Phil Robertson of “Duck Dynasty” paid a visit to Family Research Council president Tony Perkins’ radio show yesterday to promote his new book — and to let us know he believes that STIs are God’s punishment for homosexuality and promiscuity. Seriously. I guess he was worried that we’d forgotten about his previous homophobic remarks and felt the need to stir the pot a little more. Robertson believes that political correctness and ”cultural bullies” have destroyed the country. He told Perkins:
“I’ve asked a lot of people, ‘Do you think its a coincidence that all of these debilitating, and — literally that can cause death — diseases follow that kind of conduct.’ God says, one woman, one man and everybody says ‘oh that’s old hat’ … But I’m thinking, well let’s see now. A clean guy — a disease-free guy and a disease-free woman — they marry and they keep their sex between the two of them. They’re not going to get chlamydia, and gonorrhea, and syphilis, and AIDS. It’s safe. Now to me, either it’s the wildest coincidence ever that horrible diseases follow immoral conduct or it’s God saying that there’s a penalty for that kind of conduct.”
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I am convinced my vagina should have the next lead role on “Game of Thrones,” because recently, it has done nothing but plot sadistic revenge and royally fuck me. Like many women have experienced, I woke up one day with some weird itching and burning in the land down under and knew that it was the beginning of the dreaded yeast infection. Before I high-tailed my ass to the doctor, I opted to try a three-day over-the-counter, injectable cream that made me feel like I was a toddler walking around with a load in my diaper, and since then, it’s been one problem after the next (all for which I’ve consulted professionals).
But through my struggles, I’ve found solace in the fact that my OB-GYN confirmed “these are common problems,” and “these things happen to everyone.” Every day, women everywhere are betrayed by their vaginas with “normal,” pain-in-the-ass issues that interrupt our sex lives, social lives, and just our ease of existence in general. YOU try discreetly walking up subway stairs with a vile’s worth of white, foamy cream slowly leaking into your panties. Here are seven common vag problems that, in my opinion, deserve their own support groups and pocket manuals. Keep reading »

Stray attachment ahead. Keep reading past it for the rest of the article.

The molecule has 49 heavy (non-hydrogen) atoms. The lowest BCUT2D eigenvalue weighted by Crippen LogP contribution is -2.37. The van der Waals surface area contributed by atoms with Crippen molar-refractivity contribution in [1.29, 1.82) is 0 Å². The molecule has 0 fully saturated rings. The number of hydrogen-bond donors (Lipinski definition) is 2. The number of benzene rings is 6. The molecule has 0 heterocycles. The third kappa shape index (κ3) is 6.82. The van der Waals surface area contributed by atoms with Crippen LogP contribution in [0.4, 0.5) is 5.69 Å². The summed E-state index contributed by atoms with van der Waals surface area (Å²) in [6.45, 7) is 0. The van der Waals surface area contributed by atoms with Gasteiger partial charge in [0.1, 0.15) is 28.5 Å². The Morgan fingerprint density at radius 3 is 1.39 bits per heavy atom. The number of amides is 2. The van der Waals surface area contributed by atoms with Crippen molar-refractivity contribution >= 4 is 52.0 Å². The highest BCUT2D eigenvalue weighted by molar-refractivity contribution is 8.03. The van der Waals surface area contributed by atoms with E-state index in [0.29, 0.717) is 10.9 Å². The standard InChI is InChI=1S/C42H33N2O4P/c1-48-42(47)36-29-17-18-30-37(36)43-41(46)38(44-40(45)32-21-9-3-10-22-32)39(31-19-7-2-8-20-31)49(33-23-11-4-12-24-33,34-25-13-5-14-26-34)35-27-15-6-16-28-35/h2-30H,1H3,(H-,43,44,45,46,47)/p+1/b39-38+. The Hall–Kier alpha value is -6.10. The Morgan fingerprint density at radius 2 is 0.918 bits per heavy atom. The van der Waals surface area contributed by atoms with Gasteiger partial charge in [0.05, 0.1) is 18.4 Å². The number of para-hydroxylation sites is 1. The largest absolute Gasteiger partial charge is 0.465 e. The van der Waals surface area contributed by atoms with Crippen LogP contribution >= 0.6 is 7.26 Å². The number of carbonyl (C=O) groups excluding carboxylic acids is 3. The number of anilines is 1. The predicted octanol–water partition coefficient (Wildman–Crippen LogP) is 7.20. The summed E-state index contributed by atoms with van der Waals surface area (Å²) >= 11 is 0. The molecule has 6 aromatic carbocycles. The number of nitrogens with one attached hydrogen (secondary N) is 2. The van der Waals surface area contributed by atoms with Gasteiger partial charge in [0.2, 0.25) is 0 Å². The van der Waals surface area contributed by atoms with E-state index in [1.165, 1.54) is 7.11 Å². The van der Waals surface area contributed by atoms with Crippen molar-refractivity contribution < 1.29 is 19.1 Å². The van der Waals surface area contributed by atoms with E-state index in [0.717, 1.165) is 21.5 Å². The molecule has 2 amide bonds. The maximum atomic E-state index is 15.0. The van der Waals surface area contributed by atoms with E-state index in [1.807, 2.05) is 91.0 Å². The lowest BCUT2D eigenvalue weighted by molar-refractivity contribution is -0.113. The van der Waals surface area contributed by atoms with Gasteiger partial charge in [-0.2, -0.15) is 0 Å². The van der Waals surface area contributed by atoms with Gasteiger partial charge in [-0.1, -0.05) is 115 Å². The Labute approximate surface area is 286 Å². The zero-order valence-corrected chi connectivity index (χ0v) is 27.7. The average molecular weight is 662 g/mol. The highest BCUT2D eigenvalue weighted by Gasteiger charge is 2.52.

Earlier this week, teachers on Reddit revealed some of the craziest misconceptions students have about sex. We can’t blame them for thinking that Skittles are a perfectly acceptable form of birth control, we can only blame the adults who’ve left them woefully uniformed.
Well, according to a new survey, they’re not gonna find much reliable information from adults either. An email poll conducted by Vouchercloud.net to find out how knowledgable Americans are about tech-related terms discovered that, sadly, 11 percent of the more than 2,000 participants thought that HTML (the code used to build websites) was a sexually transmitted infection. That’s about one in ten Americans who thinks you can contract HTML from unprotected sex. Keep reading »
“I have to introduce you to my cousin Logan*,” my childhood friend told me emphatically one weekend when I was home from college. “He’s really good looking—if he were taller he could be a model.”
“… OK,” I answered with trepidation. I was 19, and my freshman year of college at a small, cloistered university in the middle of the Bible Belt was not going well. My stomach turned to knots. I was trying so hard to fit in without fitting in that it was driving me crazy. For some reason it felt like if I got involved with a guy it would fix things. Logan was 24 and seemed nice enough.
The problem was, I was a virgin when we met, and at 19 I was among the last of my friends. Virtually inexperienced, I felt it was time to get it over with. In hindsight I should’ve listened to my gut. Keep reading »
If you have sex with 20 people, you will get genital warts. At least, that is how I framed it to my friends. My pillows had seen more than a few DIY haircuts when I saw something downtown, too: bumps. I knew it was an STI. Genital warts, to be honest, but I wasn’t ready to be. Maybe it’s razor burn? I thought, instead of facing facts. Or just ingrown hairs? Maybe if I grew out a ‘70s bush it will go away?
Yeah, it didn’t. Keep reading »
There are few moments in life more heart-stopping than realizing that there is something not right in your panties. A close second are the frantic Google searches you conduct with one shaking hand while aiming a mirror at your crotch with the other.
I was on the toilet when I first felt the strange patches of raised skin. Because they weren’t painful, the alarm took a moment to register. But when I got a closer look at the disturbance — bumpy white growths around the opening of my vagina — I immediately began to cry.
They’re called genital warts because that’s what they look like. I held out hope that I had some kind of simple, unshameful infection that could be cleared up with antibiotics until my gynecologist uttered the phrase. If I hadn’t already felt like retching, that truly disgusting combination of words probably would have done it. Keep reading »